Variability in modern pollen rain from moist and wet tropical forest plots in Ghana, West Africa

October 19, 2018
WDG

Open access:

Julier, A.C.M., Jardine, P.E., Adu-Bredu, S., Coe, A.L., Fraser, W.T., Lomax, B.H., Malhi, Y., Moore, S. & Gosling, W.D. (2018) Variability in modern pollen rain from moist and wet tropical forest plots in Ghana, West Africa. Grana. DOI: 10.1080/00173134.2018.1510027

Pollen-vegetation richness and diversity relationships in the tropics

October 10, 2017
WDG

Online, open access:

Gosling, W.D., Julier, A.C.M., Adu-Bredu, S., Djagbletey, G.D., Fraser, W.T., Jardine, P.E., Lomax, B.H., Malhi, Y., Manu, E.A., Mayle, F.E. & Moore, S. (2017) Pollen-vegetation richness and diversity relationships in the tropics. Vegetation History and Archaeobotany. DOI: 10.1007/s00334-017-0642-y

The modern pollen-vegetation relationships of a tropical forest-savannah mosaic landscape, Ghana, West Africa

August 22, 2017
WDG

Julier, A.C.M., Jardine, P.E., Adu-Bredu, S., Coe, A.L., Duah-Gyamfi, A., Fraser, W.T., Lomax, B.H., Malhi, Y., Moore, S., Owusu-Afriyie, K. & Gosling, W.D. (2017) The modern pollen-vegetation relationships of a tropical forest-savannah mosaic landscape, Ghana, West Africa. Palynology online. DOI: 10.1080/01916122.2017.1356392

Images of modern pollen from Ghana

July 26, 2017
WDG

The images taken by Adele Julier to help her with pollen identifications during her PhD at The Open University (UK) are now available to download. Please note these images are not of reference material but identifications, made by Adele and myself, of the pollen grains found within her pollen traps. The pollen traps were deployed within vegetation study plots in wet evergreen forest, semi-deciduous moist forest, and the forest-savanna transition zone in Ghana. Further publications on this work and a thesis coming soon…

Julier, A.C.M. & Gosling, W.D. (2017) Modern pollen types, Ghana (v.2). Figshare. doi: 10.6084/m9.figshare.5240956.v2

Example of pollen images collated by Adele

Shanahan, T.M., Hughen, K.A., McKay, N.P., Overpeck, J.T., Scholz, C.A., Gosling, W.D., Miller, C.S., Peck, J.A., King, J.W. & Heil, C.W. (2016) CO2 and fire influence tropical ecosystem stability in response to climate change. Scientific Reports 6, 29587. DOI: 10.1038/srep29587

Journal articles

  • Clement, C.R., Denevan, W.M., Heckenberger, M.J., Junqueira, A.B., Neves, E.G., Teixeira, W.G. & Woods, W.I. (2015) The domestication of Amazonia before European conquest. Proceedings of the Royal Society of London B: Biological Sciences 282. DOI: 10.1098/rspb.2015.0813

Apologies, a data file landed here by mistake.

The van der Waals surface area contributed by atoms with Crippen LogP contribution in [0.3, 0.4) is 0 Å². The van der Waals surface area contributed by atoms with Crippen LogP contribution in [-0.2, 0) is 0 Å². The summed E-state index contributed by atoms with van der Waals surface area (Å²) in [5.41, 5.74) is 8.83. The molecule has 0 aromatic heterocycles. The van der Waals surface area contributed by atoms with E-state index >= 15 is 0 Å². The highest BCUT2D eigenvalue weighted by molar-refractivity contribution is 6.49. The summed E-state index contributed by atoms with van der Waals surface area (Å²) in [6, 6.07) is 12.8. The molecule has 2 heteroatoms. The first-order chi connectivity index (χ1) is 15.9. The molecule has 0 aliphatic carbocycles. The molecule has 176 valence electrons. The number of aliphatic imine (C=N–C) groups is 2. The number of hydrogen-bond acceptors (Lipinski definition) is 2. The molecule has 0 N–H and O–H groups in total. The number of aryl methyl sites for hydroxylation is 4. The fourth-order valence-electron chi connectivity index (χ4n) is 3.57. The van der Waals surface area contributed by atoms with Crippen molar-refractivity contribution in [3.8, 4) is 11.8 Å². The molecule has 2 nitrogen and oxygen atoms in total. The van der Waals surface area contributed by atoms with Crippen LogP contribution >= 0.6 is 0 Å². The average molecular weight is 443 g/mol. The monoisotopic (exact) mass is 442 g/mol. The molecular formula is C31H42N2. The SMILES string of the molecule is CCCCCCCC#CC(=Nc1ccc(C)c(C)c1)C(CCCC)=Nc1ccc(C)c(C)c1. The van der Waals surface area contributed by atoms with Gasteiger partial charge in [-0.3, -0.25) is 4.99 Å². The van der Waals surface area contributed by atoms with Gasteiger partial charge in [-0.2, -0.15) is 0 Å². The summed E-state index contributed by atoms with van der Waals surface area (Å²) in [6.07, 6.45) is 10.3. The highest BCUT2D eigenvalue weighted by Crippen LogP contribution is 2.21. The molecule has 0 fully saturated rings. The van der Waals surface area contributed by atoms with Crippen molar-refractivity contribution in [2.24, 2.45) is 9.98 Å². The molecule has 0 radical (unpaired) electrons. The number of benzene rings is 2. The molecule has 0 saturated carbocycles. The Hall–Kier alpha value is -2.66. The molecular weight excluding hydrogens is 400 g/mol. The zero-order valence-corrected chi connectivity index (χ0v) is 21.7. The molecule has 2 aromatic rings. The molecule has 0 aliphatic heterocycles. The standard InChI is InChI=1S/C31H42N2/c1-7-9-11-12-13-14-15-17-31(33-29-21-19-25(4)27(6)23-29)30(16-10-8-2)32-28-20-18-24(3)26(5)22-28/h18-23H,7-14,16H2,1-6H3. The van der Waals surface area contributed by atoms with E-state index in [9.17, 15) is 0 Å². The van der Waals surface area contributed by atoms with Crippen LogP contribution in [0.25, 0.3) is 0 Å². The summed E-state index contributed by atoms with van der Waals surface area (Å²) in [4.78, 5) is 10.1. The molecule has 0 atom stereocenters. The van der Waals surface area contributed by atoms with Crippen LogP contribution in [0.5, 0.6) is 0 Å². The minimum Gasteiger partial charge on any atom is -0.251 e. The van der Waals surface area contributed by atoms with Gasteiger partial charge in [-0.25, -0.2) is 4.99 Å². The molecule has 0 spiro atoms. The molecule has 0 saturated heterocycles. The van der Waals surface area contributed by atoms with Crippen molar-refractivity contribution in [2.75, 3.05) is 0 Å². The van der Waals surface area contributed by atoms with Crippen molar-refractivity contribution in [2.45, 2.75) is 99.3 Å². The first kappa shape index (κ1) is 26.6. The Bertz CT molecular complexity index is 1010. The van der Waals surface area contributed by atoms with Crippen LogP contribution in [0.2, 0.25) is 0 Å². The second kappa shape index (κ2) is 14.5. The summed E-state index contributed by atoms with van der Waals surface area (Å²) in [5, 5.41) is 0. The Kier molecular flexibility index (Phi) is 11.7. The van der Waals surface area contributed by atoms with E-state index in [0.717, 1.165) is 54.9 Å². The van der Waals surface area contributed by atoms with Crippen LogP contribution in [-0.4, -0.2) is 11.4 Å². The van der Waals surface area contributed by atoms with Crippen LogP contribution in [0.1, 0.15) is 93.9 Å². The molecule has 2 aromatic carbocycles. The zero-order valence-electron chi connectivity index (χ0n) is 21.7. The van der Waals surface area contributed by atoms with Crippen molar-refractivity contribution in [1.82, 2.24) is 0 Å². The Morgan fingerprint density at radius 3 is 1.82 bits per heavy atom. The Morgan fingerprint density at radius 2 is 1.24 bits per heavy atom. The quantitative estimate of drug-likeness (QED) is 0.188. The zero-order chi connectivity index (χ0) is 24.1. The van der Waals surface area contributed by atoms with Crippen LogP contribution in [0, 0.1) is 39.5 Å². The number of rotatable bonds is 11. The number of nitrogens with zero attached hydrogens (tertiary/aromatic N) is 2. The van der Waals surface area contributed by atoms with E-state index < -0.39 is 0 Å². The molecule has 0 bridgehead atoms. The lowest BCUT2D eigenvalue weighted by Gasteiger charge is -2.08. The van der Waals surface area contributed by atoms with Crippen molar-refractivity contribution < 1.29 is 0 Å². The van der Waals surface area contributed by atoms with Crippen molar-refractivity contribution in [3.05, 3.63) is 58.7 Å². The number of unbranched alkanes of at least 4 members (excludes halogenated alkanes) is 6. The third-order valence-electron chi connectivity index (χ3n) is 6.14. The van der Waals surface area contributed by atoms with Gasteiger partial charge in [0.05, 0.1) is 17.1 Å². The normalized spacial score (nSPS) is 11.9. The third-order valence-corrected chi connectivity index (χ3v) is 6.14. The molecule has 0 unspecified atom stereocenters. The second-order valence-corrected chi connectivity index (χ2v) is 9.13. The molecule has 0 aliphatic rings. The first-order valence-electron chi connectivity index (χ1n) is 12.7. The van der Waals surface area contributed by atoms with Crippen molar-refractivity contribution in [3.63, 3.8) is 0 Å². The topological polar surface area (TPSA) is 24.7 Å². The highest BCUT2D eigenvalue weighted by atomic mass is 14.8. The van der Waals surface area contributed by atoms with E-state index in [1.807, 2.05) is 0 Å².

• Oliver, T.H., Heard, M.S., Isaac, N.J.B., Roy, D.B., Procter, D., Eigenbrod, F., Freckleton, R., Hector, A., Orme, C.D., Petchey, O.L., Proenca, V., Raffaelli, D., Suttle, K.B., Mace, G.M., Martin-Lopez, B., Woodcock, B.A. & Bullock, J.M. Biodiversity and Resilience of Ecosystem Functions. Trends in Ecology & Evolution. DOI: 10.1016/j.tree.2015.08.009
  • Watkins, C. (2015) Oliver Rackham OBE FBA 1939–2015. Landscape History 36, 5-8. DOI: 10.1080/01433768.2015.1044280
    COMMENT: One of the books that inspired me to enter this field of research was Rackham’s Trees and woodlands in the British landscape; published the year I was born…

Plus three papers discussed during the University of Amsterdam BSc Biology Tropical Ecology course trip to De Hortus Botanicus Amsterdam:

  • Bush, M.B. (1995) Neotropical plant reproductive strategies and fossil pollen representation. American Naturalist 145, 594-609. Stable URL: http://www.jstor.org/stable/2462970
  • Cárdenas, M.L., Gosling, W.D., Sherlock, S.C., Poole, I., Pennington, R.T. & Mothes, P. (2011) The response of vegetation on the Andean flank in western Amazonia to Pleistocene climate change. Science 331, 1055-1058. DOI: 10.1126/science.1197947
  • Logan, A.L. & D’Andrea, A.C. (2012) Oil palm, arboriculture, and changing subsistence practices during Kintampo times (3600–3200 BP, Ghana). Quaternary International 249, 63-71. DOI: 10.1016/j.quaint.2010.12.004

 

Ghana Fieldwork 2014; Day 02

October 17, 2014
wesfraser

The second day of our fieldwork saw us; transfer from Accra to Fumesua where FORIG is located (approximately 20 km south of Kumasi); meet up with FORIGs deputy director Dr Stephen Adu-Bredu to discuss fieldwork and outreach plans; and settle in to FORIG for the next two weeks.

The next two days will involve building pollen traps ready for deployment next and finalising the detailed day-to-day plan of work.

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